Obama blasts Trump, praises Biden in new 2020 campaign video

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FILE – In this Jan. 20, 2017, file photo, President Barack Obama and Vice President Joe Biden arrive for the Presidential Inauguration of Donald Trump at the U.S. Capitol in Washington. 2020 presidential candidate and former Vice President Biden is releasing a video of his first in-person meeting with former President Obama since the coronavirus outbreak began, enlisting the former president to help slam his successor’s response to the pandemic. (Saul Loeb/Pool Photo via AP, File)

WASHINGTON (AP) — Democratic presidential candidate Joe Biden and former President Barack Obama stepped up their attacks on President Donald Trump and defended their time in the White House in a new video showing their first in-person meeting since the coronavirus outbreak began.

The 15-minute video, posted online Thursday, is the latest maneuver to get the former president involved in the 2020 campaign for his former vice president, as Biden tries to rebuild Obama’s winning coalition in November. The former president and vice president used the interview-style conversation to amplify Biden’s arguments against Trump, with Obama emphasizing Biden’s experience and personal attributes. They pointed to their administration’s signature health care law and blamed Trump for stoking division and animosity among Americans from the moment he entered the 2016 presidential race. They also were sharply critical of the Republican president’s efforts to combat the coronavirus, which has killed more than 140,000 Americans.

“Can you imagine standing up when you were president and saying, ‘It’s not my responsibility, I take no responsibility’?” Biden says, offering a line of attack similar to his recent campaign speeches when he asserted that Trump “quit” on the country and has “waved the white flag” in the pandemic.

“Those words didn’t come out of our mouths while we were in office,” Obama replies.

The pair is shown in the video wearing masks while arriving at an office, then sitting down well apart from each other to observe social distancing for a bare-faced chat. Biden’s campaign billed it as their first face-to-face meeting since the coronavirus pandemic began.

Obama compared the nation’s current economic circumstances to what he inherited when he took office in 2009 after the financial collapse that played out during his general election campaign the previous year.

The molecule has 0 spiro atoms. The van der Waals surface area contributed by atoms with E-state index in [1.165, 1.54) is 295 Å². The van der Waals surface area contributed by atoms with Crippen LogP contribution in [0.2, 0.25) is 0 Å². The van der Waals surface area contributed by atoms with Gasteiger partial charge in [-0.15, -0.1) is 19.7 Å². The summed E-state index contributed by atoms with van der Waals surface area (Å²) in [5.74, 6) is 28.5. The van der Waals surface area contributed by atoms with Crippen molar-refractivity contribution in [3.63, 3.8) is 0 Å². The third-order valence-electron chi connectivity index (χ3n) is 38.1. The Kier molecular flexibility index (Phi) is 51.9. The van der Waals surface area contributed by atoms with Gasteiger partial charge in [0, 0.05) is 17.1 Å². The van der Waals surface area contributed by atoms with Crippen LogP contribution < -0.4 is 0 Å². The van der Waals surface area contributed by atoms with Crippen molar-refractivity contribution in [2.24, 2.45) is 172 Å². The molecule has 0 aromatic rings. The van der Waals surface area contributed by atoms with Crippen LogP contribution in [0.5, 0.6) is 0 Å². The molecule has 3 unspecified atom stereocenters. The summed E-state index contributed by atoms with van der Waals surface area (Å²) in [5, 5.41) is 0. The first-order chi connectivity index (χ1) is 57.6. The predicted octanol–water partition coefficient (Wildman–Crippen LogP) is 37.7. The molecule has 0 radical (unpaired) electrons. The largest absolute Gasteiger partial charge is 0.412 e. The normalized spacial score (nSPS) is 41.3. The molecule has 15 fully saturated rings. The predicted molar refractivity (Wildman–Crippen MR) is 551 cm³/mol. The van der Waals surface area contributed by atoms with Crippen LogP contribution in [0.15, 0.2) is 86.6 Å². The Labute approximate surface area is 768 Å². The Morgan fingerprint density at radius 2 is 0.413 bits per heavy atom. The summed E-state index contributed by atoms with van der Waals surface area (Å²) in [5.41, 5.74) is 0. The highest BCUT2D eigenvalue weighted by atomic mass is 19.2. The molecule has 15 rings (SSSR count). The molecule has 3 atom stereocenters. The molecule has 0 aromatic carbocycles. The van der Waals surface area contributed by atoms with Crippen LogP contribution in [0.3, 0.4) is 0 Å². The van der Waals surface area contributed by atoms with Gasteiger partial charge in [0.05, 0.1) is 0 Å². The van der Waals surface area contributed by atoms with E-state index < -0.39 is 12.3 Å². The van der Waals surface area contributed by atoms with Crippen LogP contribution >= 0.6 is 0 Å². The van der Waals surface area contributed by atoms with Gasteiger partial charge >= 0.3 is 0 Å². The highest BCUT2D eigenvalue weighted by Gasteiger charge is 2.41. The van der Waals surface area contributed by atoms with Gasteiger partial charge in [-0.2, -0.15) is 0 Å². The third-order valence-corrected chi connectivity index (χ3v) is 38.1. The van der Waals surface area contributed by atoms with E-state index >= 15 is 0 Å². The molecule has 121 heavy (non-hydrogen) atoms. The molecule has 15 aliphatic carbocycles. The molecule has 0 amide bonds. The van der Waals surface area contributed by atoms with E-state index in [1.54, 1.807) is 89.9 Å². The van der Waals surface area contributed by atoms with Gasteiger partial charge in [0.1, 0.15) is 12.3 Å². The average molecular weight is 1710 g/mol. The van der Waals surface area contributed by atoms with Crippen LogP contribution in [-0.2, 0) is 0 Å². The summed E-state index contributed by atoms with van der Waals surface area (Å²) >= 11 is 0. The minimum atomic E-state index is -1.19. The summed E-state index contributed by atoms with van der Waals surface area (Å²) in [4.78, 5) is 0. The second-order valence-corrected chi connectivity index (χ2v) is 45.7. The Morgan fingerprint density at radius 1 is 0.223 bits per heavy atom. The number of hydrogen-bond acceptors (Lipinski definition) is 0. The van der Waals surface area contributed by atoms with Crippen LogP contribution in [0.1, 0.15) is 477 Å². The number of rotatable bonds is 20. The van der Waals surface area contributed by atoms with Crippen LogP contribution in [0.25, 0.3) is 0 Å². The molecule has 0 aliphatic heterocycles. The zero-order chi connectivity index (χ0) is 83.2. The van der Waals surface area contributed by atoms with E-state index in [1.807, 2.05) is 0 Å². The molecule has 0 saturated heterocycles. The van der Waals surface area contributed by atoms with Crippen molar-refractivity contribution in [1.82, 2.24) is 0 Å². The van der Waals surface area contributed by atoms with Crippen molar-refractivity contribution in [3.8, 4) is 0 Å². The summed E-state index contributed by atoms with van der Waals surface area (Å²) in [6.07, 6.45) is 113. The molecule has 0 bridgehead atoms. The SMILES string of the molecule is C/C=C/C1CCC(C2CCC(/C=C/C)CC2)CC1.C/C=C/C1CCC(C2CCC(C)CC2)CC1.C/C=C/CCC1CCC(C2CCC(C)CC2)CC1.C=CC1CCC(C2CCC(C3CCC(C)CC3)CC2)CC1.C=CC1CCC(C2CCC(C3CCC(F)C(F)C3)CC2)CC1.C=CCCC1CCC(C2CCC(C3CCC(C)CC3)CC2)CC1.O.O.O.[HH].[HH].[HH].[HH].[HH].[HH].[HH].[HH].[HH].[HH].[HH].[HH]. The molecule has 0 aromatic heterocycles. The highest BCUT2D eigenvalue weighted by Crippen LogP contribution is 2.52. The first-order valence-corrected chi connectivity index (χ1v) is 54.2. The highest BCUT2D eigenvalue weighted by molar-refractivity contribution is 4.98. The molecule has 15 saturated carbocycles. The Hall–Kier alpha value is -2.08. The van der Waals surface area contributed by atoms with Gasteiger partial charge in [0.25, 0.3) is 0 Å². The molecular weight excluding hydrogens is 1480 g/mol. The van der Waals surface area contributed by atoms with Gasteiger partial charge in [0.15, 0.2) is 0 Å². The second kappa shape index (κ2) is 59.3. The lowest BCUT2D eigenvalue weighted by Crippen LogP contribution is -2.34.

“We had to move fast, not just 100 days,” Obama said. “We had to move in the first month to get the recovery act passed.” Biden, calling Obama “Mr. President,” answered that he’d repeat what he learned: “We have got to sustain and keep people from going under forever.”

The former president largely stayed out of the once-crowded Democratic primary but endorsed Biden in April, when he was the last candidate standing. Obama hosted a virtual fundraiser for his former vice president last month that raised $7.6 million, the most of any Biden campaign event so far. He warned then against Democrats becoming “complacent and smug.”

In other exchanges, Obama and Biden blast Trump’s view of American society, and Obama praises Biden as possessing an empathy that Trump lacks.

“He ran by deliberately dividing people from the moment he came down that escalator, and I think people are now going, ‘I don’t want my kid growing up that way,’” Biden said, recalling Trump’s 2016 campaign.

Obama responds that he had confidence in Biden’s “heart and your character.” Governing, the former president said, “starts with being able to relate. If you can sit down with a family and see your own family in them … then you’re going to work hard for them, and that’s always what’s motivated you.”

Trying to amplify the point, Biden discussed the final months before his son Beau died of brain cancer and tied it to the 2010 health care law Obama signed. Biden said he recalled thinking “to myself, what would happen if his insurance company was able to come in — which they could have done before we passed Obamacare — and said, ‘You have outrun your insurance.’”

Obama says, “I couldn’t be prouder of what we got done.” The meeting in the video — and the Biden campaign promoting it to voters — illustrates the larger role Obama is expected to play for the presumptive Democratic presidential nominee in the months before November.

Obama remains a go-to foil for Trump and the Republican base, just as he was throughout his two terms as president. But the 44th president’s two winning coalitions remain the rough model for a Biden victory in November.

At the time of the 2016 election, Obama had a 53% Gallup job approval rating, with 45% disapproving, for a net positive approval of 8 percentage points. When he left office a few months later, that net positive had risen to 22 percentage points: 59% approve, 37% disapprove. In 2018, when Gallup assessed past presidents’ public standing, Obama notched a retrospective approval of 63%.

For Trump, meanwhile, Gallup has measured just three net positive approval ratings during three-plus years in office, all coming in the thick of Democrats’ presidential primary fight this year and none of them higher than 4 percentage points.

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Barrow reported from Atlanta.

Copyright 2020 Nexstar Inc. All rights reserved. This material may not be published, broadcast, rewritten, or redistributed.

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